Astronomers think there are about 40 novae a year across the Milky Way, and we often see them in other galaxies.
The term “nova” was first coined by the Danish astronomer Tycho Brahe in 1572, when he observed a supernova with his telescope. He called it the “nova stella”, or new star, and the name stuck. Other astronomers used the term to describe any star that brightened up in the sky, before they even really understood the causes.
During a nova event, only about 5% of the material gathered on the white dwarf is actually consumed in the flash of fusion. Some is blasted off into space, and some of the byproducts of fusion pile up on its surface.
Over millions of years, the white dwarf can collect enough material that carbon fusion can occur. At 1.4 times the mass of the Sun, a runaway fusion reaction overtakes the entire white dwarf star, releasing enough energy to detonate it in a matter of seconds.
If a regular nova is a quick flare-up of fusion on the surface of a white dwarf star, then this event is a super nova, where the entire star explodes from a runaway fusion reaction.
You might have guessed, this is known as a Type 1a supernova, and astronomers use these explosions as a way to measure distance in the Universe, because they always explode with the same amount of energy.
Hmm, I guess the terminology isn’t so bad after all: nova is a flare up, and a supernova is a catastrophic flare up to death… that works.
Now you know. A nova occurs when a dead star steals material from a binary companion, and undergoes a momentary return to the good old days of fusion. A Type Ia supernova is that final explosion when a white dwarf has gathered its last meal.
On September 20, a particular spot in the constellation Lupus the Wolf was blank of any stars brighter than 17.5 magnitude. Four nights later, as if by some magic trick, a star bright enough to be seen in binoculars popped into view. While we await official confirmation, the star’s spectrum, its tattle-tale rainbow of light, indicates it’s a nova, a sun in the throes of a thermonuclear explosion.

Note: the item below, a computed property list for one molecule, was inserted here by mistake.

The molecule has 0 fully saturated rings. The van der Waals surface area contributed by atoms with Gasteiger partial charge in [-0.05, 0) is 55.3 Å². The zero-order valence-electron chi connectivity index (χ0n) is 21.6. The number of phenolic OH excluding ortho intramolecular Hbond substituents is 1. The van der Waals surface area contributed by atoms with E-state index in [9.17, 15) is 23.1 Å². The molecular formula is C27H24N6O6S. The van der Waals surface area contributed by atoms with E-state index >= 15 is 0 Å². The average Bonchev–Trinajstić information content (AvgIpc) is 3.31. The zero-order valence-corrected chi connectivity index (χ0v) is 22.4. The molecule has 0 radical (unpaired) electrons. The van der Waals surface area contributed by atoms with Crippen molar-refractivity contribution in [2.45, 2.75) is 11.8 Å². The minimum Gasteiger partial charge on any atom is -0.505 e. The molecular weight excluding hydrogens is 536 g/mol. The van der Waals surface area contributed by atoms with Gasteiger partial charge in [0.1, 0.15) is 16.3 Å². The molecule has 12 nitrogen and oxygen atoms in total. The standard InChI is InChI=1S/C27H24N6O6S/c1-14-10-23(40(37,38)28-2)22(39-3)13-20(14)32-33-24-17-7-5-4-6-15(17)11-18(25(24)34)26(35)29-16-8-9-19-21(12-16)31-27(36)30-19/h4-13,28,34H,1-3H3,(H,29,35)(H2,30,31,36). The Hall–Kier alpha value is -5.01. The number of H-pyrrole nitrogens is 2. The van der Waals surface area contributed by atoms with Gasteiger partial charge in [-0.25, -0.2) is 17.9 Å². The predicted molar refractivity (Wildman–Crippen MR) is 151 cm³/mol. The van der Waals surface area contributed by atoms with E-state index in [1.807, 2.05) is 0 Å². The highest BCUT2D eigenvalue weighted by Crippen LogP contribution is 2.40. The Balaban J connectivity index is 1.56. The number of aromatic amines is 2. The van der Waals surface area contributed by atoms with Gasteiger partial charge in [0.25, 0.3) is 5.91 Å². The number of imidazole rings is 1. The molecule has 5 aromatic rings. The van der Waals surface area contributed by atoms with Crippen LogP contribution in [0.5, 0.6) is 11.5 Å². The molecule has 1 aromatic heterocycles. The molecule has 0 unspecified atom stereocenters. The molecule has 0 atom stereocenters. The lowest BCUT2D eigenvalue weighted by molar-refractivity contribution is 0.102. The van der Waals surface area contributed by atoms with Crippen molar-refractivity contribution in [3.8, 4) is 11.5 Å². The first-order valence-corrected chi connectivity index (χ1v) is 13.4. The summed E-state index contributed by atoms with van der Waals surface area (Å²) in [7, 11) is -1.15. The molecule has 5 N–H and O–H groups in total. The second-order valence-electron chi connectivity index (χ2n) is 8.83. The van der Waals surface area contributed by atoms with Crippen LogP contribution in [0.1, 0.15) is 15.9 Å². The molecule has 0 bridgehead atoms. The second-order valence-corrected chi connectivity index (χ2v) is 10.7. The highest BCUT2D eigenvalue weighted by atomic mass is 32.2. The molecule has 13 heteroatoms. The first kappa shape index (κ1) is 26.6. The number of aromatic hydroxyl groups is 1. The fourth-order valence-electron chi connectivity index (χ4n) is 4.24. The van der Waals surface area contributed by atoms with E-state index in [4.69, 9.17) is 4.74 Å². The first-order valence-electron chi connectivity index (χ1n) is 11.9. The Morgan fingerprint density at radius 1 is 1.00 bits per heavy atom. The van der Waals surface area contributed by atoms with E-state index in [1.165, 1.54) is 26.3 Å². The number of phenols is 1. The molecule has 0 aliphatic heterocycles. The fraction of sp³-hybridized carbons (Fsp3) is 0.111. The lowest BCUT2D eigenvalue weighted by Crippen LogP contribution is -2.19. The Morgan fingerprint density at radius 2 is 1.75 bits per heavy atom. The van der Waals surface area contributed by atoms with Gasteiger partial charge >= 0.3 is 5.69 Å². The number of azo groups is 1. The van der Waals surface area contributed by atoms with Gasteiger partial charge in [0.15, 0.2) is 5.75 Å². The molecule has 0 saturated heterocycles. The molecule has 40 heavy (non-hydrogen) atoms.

The nova, dubbed ASASSN-16kt for now, was discovered during the ongoing All Sky Automated Survey for SuperNovae (ASAS-SN or “Assassin”), using data from the quadruple 14-cm “Cassius” telescope in CTIO, Chile. Krzysztof Stanek and team reported the new star in Astronomical Telegram #9538. By the evening of September 23 local time, the object had risen to magnitude +9.1, and it’s currently +6.8. So let’s see — that’s about an 11-magnitude jump or a 24,000-fold increase in brightness! And it’s still on the rise.
The star is located at R.A. 15h 29?, –44° 49.7? in the southern constellation Lupus the Wolf. Even at this low declination, the star would clear the southern horizon from places like Chicago and further south, but in late September Lupus is low in the southwestern sky. To see the nova you’ll need a clear horizon in that direction and observe from the far southern U.S. and points south. If you’ve planned a trip to the Caribbean or Hawaii in the coming weeks, your timing couldn’t have been better!
I’ve drawn the map for Key West, one of southernmost locations on the U.S. mainland, where the nova stands about 7-8° high in late twilight, but you might also see it from southern Texas and the bottom of Arizona if you stand on your tippytoes. Other locales include northern Africa, Finding a good horizon is key. Observers across Central and South America, Africa, India, s. Asia and Australia, where the star is higher up in the western sky at nightfall, are favored.
Nova means “new”, but a nova isn’t a brand new star coming to life but rather an explosion that occurs on the surface of an otherwise faint star no one’s taken notice of – until the blast causes it to brighten 50,000 to 100,000 times.